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From Wikipedia, the free encyclopedia

An advertisement for labour from Sabah and Sarawak, seen in Jalan Petaling, Kuala Lumpur.
An advertisement for labour from Sabah and Sarawak, seen in Jalan Petaling, Kuala Lumpur.

In mainstream economic theories, the labour supply is the total hours (adjusted for intensity of effort) that workers wish to work at a given real wage rate. It is frequently represented graphically by a labour supply curve, which shows hypothetical wage rates plotted vertically and the amount of labour that an individual or group of individuals is willing to supply at that wage rate plotted horizontally.

Neoclassical view

This backward bending supply curve of labour shows how the change in real wage rates affects the number of hours worked by employees.
This backward bending supply curve of labour shows how the change in real wage rates affects the number of hours worked by employees.

Labour supply curves derive from the 'labour-leisure' trade-off. More hours worked earn higher incomes, but necessitate a cut in the amount of leisure that workers enjoy. Consequently, there are two effects on the amount of labour supplied due to a change in the real wage rate. As, for example, the real wage rate rises, the opportunity cost of leisure increases. This tends to make workers supply more labour (the "substitution effect"). However, also as the real wage rate rises, workers earn a higher income for a given number of hours. If leisure is a normal good—the demand for it increases as income increases—this increase in income tends to make workers supply less labour so they can "spend" the higher income on leisure (the "income effect"). If the substitution effect is stronger than the income effect then the labour supply slopes upward. If, beyond a certain wage rate, the income effect is stronger than the substitution effect, then the labour supply curve bends backward. Individual labor supply curves can be aggregated to derive the total labour supply of an economy.[1]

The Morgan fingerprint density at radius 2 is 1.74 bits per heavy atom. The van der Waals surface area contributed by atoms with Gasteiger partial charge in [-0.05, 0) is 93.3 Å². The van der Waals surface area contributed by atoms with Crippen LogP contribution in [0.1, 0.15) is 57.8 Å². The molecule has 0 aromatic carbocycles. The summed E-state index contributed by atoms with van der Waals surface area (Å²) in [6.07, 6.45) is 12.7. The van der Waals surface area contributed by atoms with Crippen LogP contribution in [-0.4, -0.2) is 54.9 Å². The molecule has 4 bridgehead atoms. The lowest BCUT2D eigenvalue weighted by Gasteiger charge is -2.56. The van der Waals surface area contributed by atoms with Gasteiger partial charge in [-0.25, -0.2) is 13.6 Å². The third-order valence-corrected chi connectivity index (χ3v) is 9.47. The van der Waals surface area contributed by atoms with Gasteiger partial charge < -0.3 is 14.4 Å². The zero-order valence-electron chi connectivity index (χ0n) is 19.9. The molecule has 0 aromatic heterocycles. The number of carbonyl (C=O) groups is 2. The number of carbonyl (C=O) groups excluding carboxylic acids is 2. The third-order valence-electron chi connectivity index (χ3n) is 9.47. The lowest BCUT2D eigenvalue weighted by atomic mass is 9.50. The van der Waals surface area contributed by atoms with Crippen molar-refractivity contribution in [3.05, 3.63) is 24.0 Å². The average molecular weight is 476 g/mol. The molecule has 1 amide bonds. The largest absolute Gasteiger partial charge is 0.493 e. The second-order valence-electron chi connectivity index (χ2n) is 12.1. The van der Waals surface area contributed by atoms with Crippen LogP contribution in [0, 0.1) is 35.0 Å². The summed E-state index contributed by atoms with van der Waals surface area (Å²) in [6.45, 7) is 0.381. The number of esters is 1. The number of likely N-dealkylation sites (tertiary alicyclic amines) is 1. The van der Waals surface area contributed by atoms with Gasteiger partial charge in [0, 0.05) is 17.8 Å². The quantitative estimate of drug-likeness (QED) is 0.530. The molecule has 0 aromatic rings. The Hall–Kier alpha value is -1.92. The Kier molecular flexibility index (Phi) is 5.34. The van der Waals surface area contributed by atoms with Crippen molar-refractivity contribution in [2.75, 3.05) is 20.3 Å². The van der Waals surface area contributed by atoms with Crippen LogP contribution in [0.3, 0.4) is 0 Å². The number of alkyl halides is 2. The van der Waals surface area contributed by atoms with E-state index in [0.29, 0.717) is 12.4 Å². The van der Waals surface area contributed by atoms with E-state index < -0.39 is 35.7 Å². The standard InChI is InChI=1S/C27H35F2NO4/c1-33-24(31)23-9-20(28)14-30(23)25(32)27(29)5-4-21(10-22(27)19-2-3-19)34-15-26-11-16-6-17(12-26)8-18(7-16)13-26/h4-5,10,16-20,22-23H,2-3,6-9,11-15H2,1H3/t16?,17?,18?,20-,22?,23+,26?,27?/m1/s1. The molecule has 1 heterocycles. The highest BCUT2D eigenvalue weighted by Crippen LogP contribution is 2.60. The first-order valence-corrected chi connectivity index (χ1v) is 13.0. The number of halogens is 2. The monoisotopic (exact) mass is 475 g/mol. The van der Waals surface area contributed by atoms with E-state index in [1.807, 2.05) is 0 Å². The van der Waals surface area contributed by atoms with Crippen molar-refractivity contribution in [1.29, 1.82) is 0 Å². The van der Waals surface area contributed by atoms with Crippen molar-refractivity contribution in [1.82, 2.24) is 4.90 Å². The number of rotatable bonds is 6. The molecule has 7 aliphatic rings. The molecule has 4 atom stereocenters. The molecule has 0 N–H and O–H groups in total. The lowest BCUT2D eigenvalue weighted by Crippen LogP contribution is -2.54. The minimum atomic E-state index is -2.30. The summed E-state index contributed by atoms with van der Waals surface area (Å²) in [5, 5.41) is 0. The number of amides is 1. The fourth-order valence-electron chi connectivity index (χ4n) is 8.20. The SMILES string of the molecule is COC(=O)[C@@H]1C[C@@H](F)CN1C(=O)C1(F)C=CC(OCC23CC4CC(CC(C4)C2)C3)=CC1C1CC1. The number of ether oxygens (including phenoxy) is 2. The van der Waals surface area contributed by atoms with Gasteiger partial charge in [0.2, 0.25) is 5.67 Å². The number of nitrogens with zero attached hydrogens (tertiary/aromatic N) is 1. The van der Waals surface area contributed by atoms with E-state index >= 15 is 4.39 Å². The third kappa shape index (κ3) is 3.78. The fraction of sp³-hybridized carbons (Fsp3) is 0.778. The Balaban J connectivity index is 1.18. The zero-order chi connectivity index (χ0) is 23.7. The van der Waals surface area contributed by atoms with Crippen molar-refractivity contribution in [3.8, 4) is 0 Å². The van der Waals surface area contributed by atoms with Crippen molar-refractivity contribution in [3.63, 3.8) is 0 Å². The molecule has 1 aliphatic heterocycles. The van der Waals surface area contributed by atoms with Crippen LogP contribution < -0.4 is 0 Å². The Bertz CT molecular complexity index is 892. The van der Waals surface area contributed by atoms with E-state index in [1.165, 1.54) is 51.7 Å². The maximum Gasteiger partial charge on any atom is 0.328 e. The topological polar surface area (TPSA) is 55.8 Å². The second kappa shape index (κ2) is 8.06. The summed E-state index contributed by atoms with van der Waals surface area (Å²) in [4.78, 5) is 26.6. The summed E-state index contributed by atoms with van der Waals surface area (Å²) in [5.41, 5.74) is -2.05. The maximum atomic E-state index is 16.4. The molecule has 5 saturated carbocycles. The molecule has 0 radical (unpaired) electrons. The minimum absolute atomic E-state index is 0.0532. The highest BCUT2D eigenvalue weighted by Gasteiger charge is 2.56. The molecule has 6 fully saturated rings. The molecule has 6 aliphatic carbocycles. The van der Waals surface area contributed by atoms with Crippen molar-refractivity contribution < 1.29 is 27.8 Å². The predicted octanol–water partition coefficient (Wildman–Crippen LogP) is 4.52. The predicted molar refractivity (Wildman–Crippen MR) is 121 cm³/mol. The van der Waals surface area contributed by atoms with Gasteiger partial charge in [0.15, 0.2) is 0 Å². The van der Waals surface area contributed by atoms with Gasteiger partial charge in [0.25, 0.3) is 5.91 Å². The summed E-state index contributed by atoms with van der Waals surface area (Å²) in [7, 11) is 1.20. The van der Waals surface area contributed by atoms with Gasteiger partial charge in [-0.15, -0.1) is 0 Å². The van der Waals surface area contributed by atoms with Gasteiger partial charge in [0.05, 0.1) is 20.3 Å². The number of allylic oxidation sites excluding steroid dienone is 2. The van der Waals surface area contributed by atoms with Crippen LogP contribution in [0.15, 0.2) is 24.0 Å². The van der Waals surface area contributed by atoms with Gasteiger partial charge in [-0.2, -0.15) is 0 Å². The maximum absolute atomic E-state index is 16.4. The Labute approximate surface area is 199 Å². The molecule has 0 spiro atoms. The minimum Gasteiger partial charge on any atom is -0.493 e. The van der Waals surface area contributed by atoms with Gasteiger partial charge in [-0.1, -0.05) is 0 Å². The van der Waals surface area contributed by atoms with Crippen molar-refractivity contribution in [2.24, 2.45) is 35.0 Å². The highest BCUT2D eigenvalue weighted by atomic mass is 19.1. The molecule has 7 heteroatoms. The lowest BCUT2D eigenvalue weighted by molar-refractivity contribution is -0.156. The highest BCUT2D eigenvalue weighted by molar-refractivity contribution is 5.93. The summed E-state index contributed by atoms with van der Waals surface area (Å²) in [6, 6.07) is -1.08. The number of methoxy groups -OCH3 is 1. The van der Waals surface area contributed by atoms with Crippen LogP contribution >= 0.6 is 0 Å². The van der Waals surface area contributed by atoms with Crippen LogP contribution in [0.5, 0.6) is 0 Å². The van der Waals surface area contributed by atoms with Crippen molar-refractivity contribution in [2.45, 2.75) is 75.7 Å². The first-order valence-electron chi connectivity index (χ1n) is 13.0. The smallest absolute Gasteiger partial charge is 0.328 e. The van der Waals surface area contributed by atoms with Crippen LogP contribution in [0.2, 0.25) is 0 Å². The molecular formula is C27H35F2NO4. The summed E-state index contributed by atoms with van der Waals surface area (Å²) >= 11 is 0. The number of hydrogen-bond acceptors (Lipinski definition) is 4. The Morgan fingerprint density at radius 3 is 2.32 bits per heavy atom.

Marxist view

From a Marxist perspective, a labour supply is a core requirement in a capitalist society. To avoid labour shortage and ensure a labour supply, a large portion of the population must not possess sources of self-provisioning, which would let them be independent—and they must instead, to survive, be compelled to sell their labour for a subsistence wage.[2][3] In the pre-industrial economies wage labour was generally undertaken only by those with little or no land of their own.[4]

See also

Scientific journals dealing with labour supply


  1. ^ Ehrenberg and Smith, "Modern Labor Economics", HarperCollins, 2008
  2. ^ Maurice Dobb (1947) Studies in the Development of Capitalism New York: International Publishers Co. Inc.
  3. ^ David Harvey (1989) The Condition of Postmodernity
  4. ^ Peter J. Bowden (1967) chapter Agricultural prices, farm profits, and rents, section "A. The long-term movement of agricultural prices" - "The long-term trend of prices". Published in The agrarian history of England and Wales, vol 4: 1500-1640, edited by Joan Thirsk. Also published in Chapters from the Agrarian History of England and Wales, 1500-1750, p. 18: "Wage-earning is not a pursuit that is normally engaged for its own sake, and in a peasant economy it is followed only by men with little or no land of their own."

Further reading

  • Arrighi, G. (1970). "Labour supplies in historical perspective: A study of the proletarianization of the African peasantry in Rhodesia". The Journal of Development Studies. 6 (3): 197–234. doi:10.1080/00220387008421322.
  • Richard Blundell and Thomas MaCurdy, 2008. "Labour supply," The New Palgrave Dictionary of Economics, 2nd Edition Abstract.
  • Ellen Meiksins Wood (2002) The Origins of Capitalism: A Longer View London: Verso
This page was last edited on 1 April 2021, at 16:20
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